Explaining remission to people can get tiring

Today’s picture has nothing to do with the post. It is Thanksgiving later this week in the US. Happy Thanksgiving everyone!

As a cancer survivor, I consistently have people asking me about my current status. I don’t mind when people do so, and I generally let people know that I am in remission. What does get old, though, is some of the responses I get from people who misunderstand what I mean by remission. In this post, I will briefly touch on what remission means to me and what I have found it says to others. A fellow cancer survivor asked me to do this post so she could share it with her family.

The definition of remission

Before going on, I would share this definition of remission from the National Cancer Institute:

A decrease in or disappearance of signs and symptoms of cancer. In partial remission, some, but not all, signs and symptoms of cancer have disappeared. In complete remission, all signs and symptoms of cancer have disappeared, although cancer still may be in the body.

National Cancer Institute

As I read the definition of remission, I can’t help but notice that the word cure is missing. I have always thought remission meant that cancer had been kept at bay for a short period of time. I never really thought remission meant anything other than that. But I’ve come to find out that others do.

Remission is thought of as a cure by some people

There are times when I tell people I am in remission they will say something like “oh, so you’re cured now” or “that’s great you were able to get rid of your cancer!” At first, I didn’t think much of it. But after this happened enough times, it started to become noticeable. I don’t know if it is because a lot of people have a different understanding of what remission is. Or maybe this occurs because people are hopeful that the remission is complete and there isn’t any cancer left in my body.

No matter what the reason, it just seems odd to me for people to act as if I have been cured after I say I’m in remission. Whenever someone acts like I’m cured, I can’t help but think of the maintenance infusions I go through every eight weeks. Plus, there are the scans I will likely have for the rest of my life to check the current status of my lymphoma. Even if my lymphoma never comes back as active cancer (which it likely will do), I will be treated by doctors as if I have a chronic condition for the rest of my life.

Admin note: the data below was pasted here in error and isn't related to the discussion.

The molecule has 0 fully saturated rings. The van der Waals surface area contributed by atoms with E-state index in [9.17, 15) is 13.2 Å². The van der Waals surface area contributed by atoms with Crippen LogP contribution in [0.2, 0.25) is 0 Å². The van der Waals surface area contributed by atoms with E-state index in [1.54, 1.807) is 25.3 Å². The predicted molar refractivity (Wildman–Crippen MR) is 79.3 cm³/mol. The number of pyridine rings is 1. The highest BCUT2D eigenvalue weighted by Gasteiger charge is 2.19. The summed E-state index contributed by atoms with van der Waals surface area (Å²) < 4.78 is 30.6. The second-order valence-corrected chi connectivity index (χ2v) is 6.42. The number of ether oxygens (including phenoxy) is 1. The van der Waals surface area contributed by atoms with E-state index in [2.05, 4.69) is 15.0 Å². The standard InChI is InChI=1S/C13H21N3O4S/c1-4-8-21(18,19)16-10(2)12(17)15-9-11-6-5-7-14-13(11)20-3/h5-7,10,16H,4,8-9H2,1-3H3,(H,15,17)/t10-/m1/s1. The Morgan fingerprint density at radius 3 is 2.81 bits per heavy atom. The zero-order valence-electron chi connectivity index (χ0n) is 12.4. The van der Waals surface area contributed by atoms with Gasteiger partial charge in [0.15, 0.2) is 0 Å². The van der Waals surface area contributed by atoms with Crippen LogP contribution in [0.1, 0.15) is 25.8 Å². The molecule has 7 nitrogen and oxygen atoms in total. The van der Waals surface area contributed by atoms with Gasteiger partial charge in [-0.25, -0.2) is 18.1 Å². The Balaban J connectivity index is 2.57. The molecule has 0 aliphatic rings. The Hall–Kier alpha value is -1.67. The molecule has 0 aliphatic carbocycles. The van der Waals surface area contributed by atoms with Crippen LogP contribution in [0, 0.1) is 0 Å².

Learning to accept lymphoma as a chronic condition

I still don’t like it, but I’m learning to accept lymphoma as a chronic condition. Maybe that is why I get slightly irritated when other people seem to think I am cured. Perhaps people saying something about my being cured makes me remember that I am not cured and may have to go through full-blown chemotherapy again, or possibly something even harder on the body. I try not to think about what will happen when I fall out of remission. Yet, I find it hard to avoid the topic in my mind when reminded that there is currently no real cure for lymphoma.

Going forward I plan to stay positive about remission

Even though I get annoyed internally when people act as if remission is a cure, I try never to show my irritation. I hope to stay positive about being in remission. When people ask for more details, I let them know what lymphoma is and what my being on remission means. The person I am speaking with may someday have cancer or become a caregiver for a cancer patient, and I hope to pass on a positive attitude to them. Plus, helping to educate them may make their experience less of a shock when they have a personal encounter with cancer.

Today’s song: Don’t come around here no more!

Tom Petty and the Heartbreakers created the perfect remission song. In my head, I like to tell my lymphoma to stay away, and this song sums it up perfectly. This live version of the song shows how great of a group the Heartbreakers were. I feel sad I’ll never get to see them live again.

Bonus Song: Stand Back

This song obviously has nothing to do with cancer. But aside from the apparent “Stand Back” reference to being in remission, I can’t help but think of this line in the song: “No one knows how I feel, What I said unless you read between my lines.” That almost sums up trying to explain remission to people.

Bonus Bonus Song

OK, I know I usually only have two songs of the day. But, I can’t have both Tom Petty and Stevie Nicks on a list without posting the song they did together. That would drive me crazy if I didn’t include this song.

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